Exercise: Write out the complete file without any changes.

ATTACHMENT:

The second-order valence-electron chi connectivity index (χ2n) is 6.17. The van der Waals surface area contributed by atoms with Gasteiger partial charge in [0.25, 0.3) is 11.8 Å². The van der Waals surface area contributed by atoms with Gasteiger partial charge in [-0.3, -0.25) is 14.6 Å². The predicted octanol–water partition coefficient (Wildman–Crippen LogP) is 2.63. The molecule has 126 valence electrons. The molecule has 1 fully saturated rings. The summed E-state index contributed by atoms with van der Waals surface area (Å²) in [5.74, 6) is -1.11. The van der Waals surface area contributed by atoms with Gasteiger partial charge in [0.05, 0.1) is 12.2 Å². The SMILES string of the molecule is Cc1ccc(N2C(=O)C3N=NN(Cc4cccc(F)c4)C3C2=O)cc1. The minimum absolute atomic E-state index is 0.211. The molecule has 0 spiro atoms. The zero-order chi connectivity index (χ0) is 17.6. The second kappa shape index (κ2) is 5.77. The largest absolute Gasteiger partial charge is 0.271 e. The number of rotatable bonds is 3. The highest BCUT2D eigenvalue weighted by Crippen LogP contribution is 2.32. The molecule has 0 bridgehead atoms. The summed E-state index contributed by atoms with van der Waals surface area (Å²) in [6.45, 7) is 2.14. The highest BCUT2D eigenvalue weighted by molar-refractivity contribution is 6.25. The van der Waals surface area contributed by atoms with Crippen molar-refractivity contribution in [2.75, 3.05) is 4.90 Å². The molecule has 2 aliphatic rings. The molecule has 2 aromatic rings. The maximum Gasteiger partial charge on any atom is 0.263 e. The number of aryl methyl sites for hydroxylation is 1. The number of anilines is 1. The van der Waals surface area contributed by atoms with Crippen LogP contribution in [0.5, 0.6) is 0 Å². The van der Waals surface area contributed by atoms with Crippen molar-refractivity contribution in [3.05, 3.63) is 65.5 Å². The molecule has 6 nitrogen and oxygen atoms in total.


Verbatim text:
The second-order valence-electron chi connectivity index (χ2n) is 6.17. The van der Waals surface area contributed by atoms with Gasteiger partial charge in [0.25, 0.3) is 11.8 Å². The van der Waals surface area contributed by atoms with Gasteiger partial charge in [-0.3, -0.25) is 14.6 Å². The predicted octanol–water partition coefficient (Wildman–Crippen LogP) is 2.63. The molecule has 126 valence electrons. The molecule has 1 fully saturated rings. The summed E-state index contributed by atoms with van der Waals surface area (Å²) in [5.74, 6) is -1.11. The van der Waals surface area contributed by atoms with Gasteiger partial charge in [0.05, 0.1) is 12.2 Å². The SMILES string of the molecule is Cc1ccc(N2C(=O)C3N=NN(Cc4cccc(F)c4)C3C2=O)cc1. The minimum absolute atomic E-state index is 0.211. The molecule has 0 spiro atoms. The zero-order chi connectivity index (χ0) is 17.6. The second kappa shape index (κ2) is 5.77. The largest absolute Gasteiger partial charge is 0.271 e. The number of rotatable bonds is 3. The highest BCUT2D eigenvalue weighted by Crippen LogP contribution is 2.32. The molecule has 0 bridgehead atoms. The summed E-state index contributed by atoms with van der Waals surface area (Å²) in [6.45, 7) is 2.14. The highest BCUT2D eigenvalue weighted by molar-refractivity contribution is 6.25. The van der Waals surface area contributed by atoms with Crippen molar-refractivity contribution in [2.75, 3.05) is 4.90 Å². The molecule has 2 aliphatic rings. The molecule has 2 aromatic rings. The maximum Gasteiger partial charge on any atom is 0.263 e. The number of aryl methyl sites for hydroxylation is 1. The number of anilines is 1. The van der Waals surface area contributed by atoms with Crippen LogP contribution in [0.5, 0.6) is 0 Å². The van der Waals surface area contributed by atoms with Crippen molar-refractivity contribution in [3.05, 3.63) is 65.5 Å². The molecule has 6 nitrogen and oxygen atoms in total.